Styling tweaks from previous 500s include new front and rear lighting, a revised grille design, tucked door handles, and new 17-inch wheels on the exterior. Inside, a two-spoke steering wheel and familiar dashboard insert harken back to the original 1957 Fiat 500. A 10.25-inch center screen handles infotainment duties, while a 7-inch digital instrument cluster will keep the driver abreast of important driving data.

The first 500e to reach our shores will be the 500e (RED) edition, created in collaboration with the (RED) charity, which was created by Bono and Bobby Shriver in 2006 to fight HIV and AIDS. It gets special design flourishes such as red exterior mirrors and a red dashboard insert.

Fiat says the 500e will be available in North American showrooms early next year. The 500e (RED) edition will start at $34,095, including a $1595 destination fee. That puts it dangerously close to the starting price of a base Tesla Model 3, which for roughly $40,000 before many thousands in EV tax credits are factored in offers 272 miles of range and seems much better as an everyday car if you ever need to venture outside of the concrete jungle. Chevy’s Bolt is also a possible bogey, costing less than $28,000 in base form before you factor in a $7500 tax credit. The Bolt offers an EPA-estimated 259 miles of range, handily outstripping the 500e. (That model is set to be discontinued at the end of this year, but a successor is in the works and the Equinox EV is a larger yet still comparable replacement with a starting price around $30K.)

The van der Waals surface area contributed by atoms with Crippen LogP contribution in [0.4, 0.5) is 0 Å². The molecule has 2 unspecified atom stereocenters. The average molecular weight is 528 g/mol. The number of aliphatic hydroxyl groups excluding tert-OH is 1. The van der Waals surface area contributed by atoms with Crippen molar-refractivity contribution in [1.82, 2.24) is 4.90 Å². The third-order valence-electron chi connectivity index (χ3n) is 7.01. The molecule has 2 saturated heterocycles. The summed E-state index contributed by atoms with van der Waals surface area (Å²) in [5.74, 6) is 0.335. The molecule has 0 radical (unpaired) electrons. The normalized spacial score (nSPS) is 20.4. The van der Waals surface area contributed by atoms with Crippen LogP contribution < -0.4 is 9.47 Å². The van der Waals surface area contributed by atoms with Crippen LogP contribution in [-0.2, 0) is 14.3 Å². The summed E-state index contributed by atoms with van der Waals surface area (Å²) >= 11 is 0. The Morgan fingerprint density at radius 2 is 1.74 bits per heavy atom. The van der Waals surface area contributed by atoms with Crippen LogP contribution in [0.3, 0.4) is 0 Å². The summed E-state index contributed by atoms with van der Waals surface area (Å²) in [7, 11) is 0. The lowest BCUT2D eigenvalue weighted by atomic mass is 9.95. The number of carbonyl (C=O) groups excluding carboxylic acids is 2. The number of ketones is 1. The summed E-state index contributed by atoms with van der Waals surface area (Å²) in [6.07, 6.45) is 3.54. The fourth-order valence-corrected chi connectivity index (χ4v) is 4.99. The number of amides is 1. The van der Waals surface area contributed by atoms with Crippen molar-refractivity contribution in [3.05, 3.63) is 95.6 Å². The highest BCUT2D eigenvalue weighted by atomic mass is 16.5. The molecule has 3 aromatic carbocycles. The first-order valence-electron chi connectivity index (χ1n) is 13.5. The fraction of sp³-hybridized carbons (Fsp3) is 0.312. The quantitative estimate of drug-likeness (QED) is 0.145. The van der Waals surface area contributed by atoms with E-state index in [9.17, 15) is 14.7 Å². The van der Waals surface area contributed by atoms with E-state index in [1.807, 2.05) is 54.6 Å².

All that said, expect non-special-edition 500es to start around $30K, which at least would help place it on better—if not equal—footing to the two competitors mentioned above. Still, it’s hard to see this thing becoming a volume player in North America the way it has in Europe.




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    Seriously, redesign to electric? We all should know by now that EPA estimated electric driving ranges are very optimistic. First, take the normal 99% charge limit for preserbibg battery life. Second, add air conditining in the south or winter heating in the north. Drive normally. You are lucky to get more than 100 miles of range. That’s barely a local commuter. Then add 4 hours if you find yourself away from home and needing a substantial charge. HELLO! Is anybody home??

    Don’t be such a downer killjoy. The machine WILL sell and I hope it does well in the market.
    I also read online that there is a strong possibility that this Fiat will also be available as an ICE version in time. I hope Stellantis backs it and doesn’t give up on it as they did with 500 originally. While backing it the company should do some CONSTANT, occasional promo on it to awaken the masses that the vehicle exists!!!